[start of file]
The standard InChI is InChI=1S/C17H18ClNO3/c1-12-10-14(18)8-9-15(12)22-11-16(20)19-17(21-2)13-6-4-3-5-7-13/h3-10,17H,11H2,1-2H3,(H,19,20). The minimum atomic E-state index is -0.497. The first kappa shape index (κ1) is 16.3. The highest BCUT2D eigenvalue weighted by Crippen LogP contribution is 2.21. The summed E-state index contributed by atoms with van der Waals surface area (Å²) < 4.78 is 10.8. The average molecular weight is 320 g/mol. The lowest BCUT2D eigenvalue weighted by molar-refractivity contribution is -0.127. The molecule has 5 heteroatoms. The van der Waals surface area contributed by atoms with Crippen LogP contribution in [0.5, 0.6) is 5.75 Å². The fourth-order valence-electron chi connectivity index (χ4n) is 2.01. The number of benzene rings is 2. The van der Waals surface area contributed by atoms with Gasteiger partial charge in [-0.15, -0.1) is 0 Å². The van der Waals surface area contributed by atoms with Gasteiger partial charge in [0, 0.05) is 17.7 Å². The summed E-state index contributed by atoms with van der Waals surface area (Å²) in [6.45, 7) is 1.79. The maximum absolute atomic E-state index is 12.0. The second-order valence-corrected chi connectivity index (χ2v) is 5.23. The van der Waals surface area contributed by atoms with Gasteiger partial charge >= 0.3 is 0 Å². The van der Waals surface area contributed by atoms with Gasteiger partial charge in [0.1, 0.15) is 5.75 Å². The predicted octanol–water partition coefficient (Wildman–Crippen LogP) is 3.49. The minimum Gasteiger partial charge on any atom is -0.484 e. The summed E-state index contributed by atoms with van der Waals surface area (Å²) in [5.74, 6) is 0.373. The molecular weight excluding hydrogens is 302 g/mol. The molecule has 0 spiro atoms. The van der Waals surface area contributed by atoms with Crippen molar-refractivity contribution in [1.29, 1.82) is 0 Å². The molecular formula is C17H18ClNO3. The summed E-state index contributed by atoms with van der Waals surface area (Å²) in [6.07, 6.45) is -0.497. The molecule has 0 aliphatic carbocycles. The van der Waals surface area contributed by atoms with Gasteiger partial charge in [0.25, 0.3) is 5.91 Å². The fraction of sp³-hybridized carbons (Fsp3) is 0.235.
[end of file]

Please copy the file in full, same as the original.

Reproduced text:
The standard InChI is InChI=1S/C17H18ClNO3/c1-12-10-14(18)8-9-15(12)22-11-16(20)19-17(21-2)13-6-4-3-5-7-13/h3-10,17H,11H2,1-2H3,(H,19,20). The minimum atomic E-state index is -0.497. The first kappa shape index (κ1) is 16.3. The highest BCUT2D eigenvalue weighted by Crippen LogP contribution is 2.21. The summed E-state index contributed by atoms with van der Waals surface area (Å²) < 4.78 is 10.8. The average molecular weight is 320 g/mol. The lowest BCUT2D eigenvalue weighted by molar-refractivity contribution is -0.127. The molecule has 5 heteroatoms. The van der Waals surface area contributed by atoms with Crippen LogP contribution in [0.5, 0.6) is 5.75 Å². The fourth-order valence-electron chi connectivity index (χ4n) is 2.01. The number of benzene rings is 2. The van der Waals surface area contributed by atoms with Gasteiger partial charge in [-0.15, -0.1) is 0 Å². The van der Waals surface area contributed by atoms with Gasteiger partial charge in [0, 0.05) is 17.7 Å². The summed E-state index contributed by atoms with van der Waals surface area (Å²) in [6.45, 7) is 1.79. The maximum absolute atomic E-state index is 12.0. The second-order valence-corrected chi connectivity index (χ2v) is 5.23. The van der Waals surface area contributed by atoms with Gasteiger partial charge >= 0.3 is 0 Å². The van der Waals surface area contributed by atoms with Gasteiger partial charge in [0.1, 0.15) is 5.75 Å². The predicted octanol–water partition coefficient (Wildman–Crippen LogP) is 3.49. The minimum Gasteiger partial charge on any atom is -0.484 e. The summed E-state index contributed by atoms with van der Waals surface area (Å²) in [5.74, 6) is 0.373. The molecular weight excluding hydrogens is 302 g/mol. The molecule has 0 spiro atoms. The van der Waals surface area contributed by atoms with Crippen molar-refractivity contribution in [1.29, 1.82) is 0 Å². The molecular formula is C17H18ClNO3. The summed E-state index contributed by atoms with van der Waals surface area (Å²) in [6.07, 6.45) is -0.497. The molecule has 0 aliphatic carbocycles. The van der Waals surface area contributed by atoms with Gasteiger partial charge in [0.25, 0.3) is 5.91 Å². The fraction of sp³-hybridized carbons (Fsp3) is 0.235.